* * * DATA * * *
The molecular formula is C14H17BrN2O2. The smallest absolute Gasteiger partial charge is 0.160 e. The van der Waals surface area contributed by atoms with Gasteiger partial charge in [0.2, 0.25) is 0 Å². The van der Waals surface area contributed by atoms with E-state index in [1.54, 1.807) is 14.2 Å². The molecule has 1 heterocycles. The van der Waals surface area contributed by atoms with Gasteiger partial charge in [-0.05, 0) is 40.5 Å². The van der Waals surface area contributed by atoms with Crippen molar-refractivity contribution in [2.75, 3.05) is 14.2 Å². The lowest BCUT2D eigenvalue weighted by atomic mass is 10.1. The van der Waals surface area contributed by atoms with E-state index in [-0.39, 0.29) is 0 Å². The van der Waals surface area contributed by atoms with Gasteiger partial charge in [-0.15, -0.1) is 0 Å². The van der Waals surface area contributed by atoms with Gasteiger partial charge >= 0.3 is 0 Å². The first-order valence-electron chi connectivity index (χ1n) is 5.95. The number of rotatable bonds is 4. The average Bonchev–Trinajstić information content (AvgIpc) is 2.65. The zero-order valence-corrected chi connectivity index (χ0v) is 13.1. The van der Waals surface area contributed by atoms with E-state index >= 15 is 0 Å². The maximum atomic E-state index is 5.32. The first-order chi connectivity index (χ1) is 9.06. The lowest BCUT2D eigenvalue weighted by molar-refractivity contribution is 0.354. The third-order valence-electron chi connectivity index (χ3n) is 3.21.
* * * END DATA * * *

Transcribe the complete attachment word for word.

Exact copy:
The molecular formula is C14H17BrN2O2. The smallest absolute Gasteiger partial charge is 0.160 e. The van der Waals surface area contributed by atoms with Gasteiger partial charge in [0.2, 0.25) is 0 Å². The van der Waals surface area contributed by atoms with E-state index in [1.54, 1.807) is 14.2 Å². The molecule has 1 heterocycles. The van der Waals surface area contributed by atoms with Gasteiger partial charge in [-0.05, 0) is 40.5 Å². The van der Waals surface area contributed by atoms with Crippen molar-refractivity contribution in [2.75, 3.05) is 14.2 Å². The lowest BCUT2D eigenvalue weighted by atomic mass is 10.1. The van der Waals surface area contributed by atoms with E-state index in [-0.39, 0.29) is 0 Å². The van der Waals surface area contributed by atoms with Gasteiger partial charge in [-0.15, -0.1) is 0 Å². The van der Waals surface area contributed by atoms with Gasteiger partial charge >= 0.3 is 0 Å². The first-order valence-electron chi connectivity index (χ1n) is 5.95. The number of rotatable bonds is 4. The average Bonchev–Trinajstić information content (AvgIpc) is 2.65. The zero-order valence-corrected chi connectivity index (χ0v) is 13.1. The van der Waals surface area contributed by atoms with E-state index >= 15 is 0 Å². The maximum atomic E-state index is 5.32. The first-order chi connectivity index (χ1) is 9.06. The lowest BCUT2D eigenvalue weighted by molar-refractivity contribution is 0.354. The third-order valence-electron chi connectivity index (χ3n) is 3.21.